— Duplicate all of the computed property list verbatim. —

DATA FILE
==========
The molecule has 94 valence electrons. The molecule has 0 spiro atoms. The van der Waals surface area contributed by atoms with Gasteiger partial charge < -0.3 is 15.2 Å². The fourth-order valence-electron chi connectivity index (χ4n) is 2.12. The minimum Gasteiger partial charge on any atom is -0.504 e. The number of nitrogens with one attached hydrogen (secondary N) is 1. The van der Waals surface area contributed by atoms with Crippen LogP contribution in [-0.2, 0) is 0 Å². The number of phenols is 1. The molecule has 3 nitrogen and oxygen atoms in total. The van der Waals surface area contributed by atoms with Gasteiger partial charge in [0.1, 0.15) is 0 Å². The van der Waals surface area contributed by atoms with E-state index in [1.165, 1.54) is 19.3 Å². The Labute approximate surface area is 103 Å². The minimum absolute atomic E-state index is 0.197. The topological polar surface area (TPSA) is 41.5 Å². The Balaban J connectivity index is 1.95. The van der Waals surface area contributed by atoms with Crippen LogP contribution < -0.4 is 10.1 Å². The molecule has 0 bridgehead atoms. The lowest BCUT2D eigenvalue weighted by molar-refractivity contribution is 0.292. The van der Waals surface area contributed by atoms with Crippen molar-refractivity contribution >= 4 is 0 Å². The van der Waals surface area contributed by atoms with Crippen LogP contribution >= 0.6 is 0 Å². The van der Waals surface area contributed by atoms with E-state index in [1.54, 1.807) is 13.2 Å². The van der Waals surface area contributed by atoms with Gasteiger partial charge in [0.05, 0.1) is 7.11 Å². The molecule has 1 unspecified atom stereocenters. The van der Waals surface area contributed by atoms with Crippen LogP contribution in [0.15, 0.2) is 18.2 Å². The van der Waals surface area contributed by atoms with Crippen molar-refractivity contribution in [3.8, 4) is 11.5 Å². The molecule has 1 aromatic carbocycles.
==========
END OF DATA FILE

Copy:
The molecule has 94 valence electrons. The molecule has 0 spiro atoms. The van der Waals surface area contributed by atoms with Gasteiger partial charge < -0.3 is 15.2 Å². The fourth-order valence-electron chi connectivity index (χ4n) is 2.12. The minimum Gasteiger partial charge on any atom is -0.504 e. The number of nitrogens with one attached hydrogen (secondary N) is 1. The van der Waals surface area contributed by atoms with Crippen LogP contribution in [-0.2, 0) is 0 Å². The number of phenols is 1. The molecule has 3 nitrogen and oxygen atoms in total. The van der Waals surface area contributed by atoms with Gasteiger partial charge in [0.1, 0.15) is 0 Å². The van der Waals surface area contributed by atoms with E-state index in [1.165, 1.54) is 19.3 Å². The Labute approximate surface area is 103 Å². The minimum absolute atomic E-state index is 0.197. The topological polar surface area (TPSA) is 41.5 Å². The Balaban J connectivity index is 1.95. The van der Waals surface area contributed by atoms with Crippen LogP contribution < -0.4 is 10.1 Å². The molecule has 0 bridgehead atoms. The lowest BCUT2D eigenvalue weighted by molar-refractivity contribution is 0.292. The van der Waals surface area contributed by atoms with Crippen molar-refractivity contribution >= 4 is 0 Å². The van der Waals surface area contributed by atoms with Crippen LogP contribution >= 0.6 is 0 Å². The van der Waals surface area contributed by atoms with E-state index in [1.54, 1.807) is 13.2 Å². The van der Waals surface area contributed by atoms with Gasteiger partial charge in [0.05, 0.1) is 7.11 Å². The molecule has 1 unspecified atom stereocenters. The van der Waals surface area contributed by atoms with Crippen LogP contribution in [0.15, 0.2) is 18.2 Å². The van der Waals surface area contributed by atoms with Crippen molar-refractivity contribution in [3.8, 4) is 11.5 Å². The molecule has 1 aromatic carbocycles.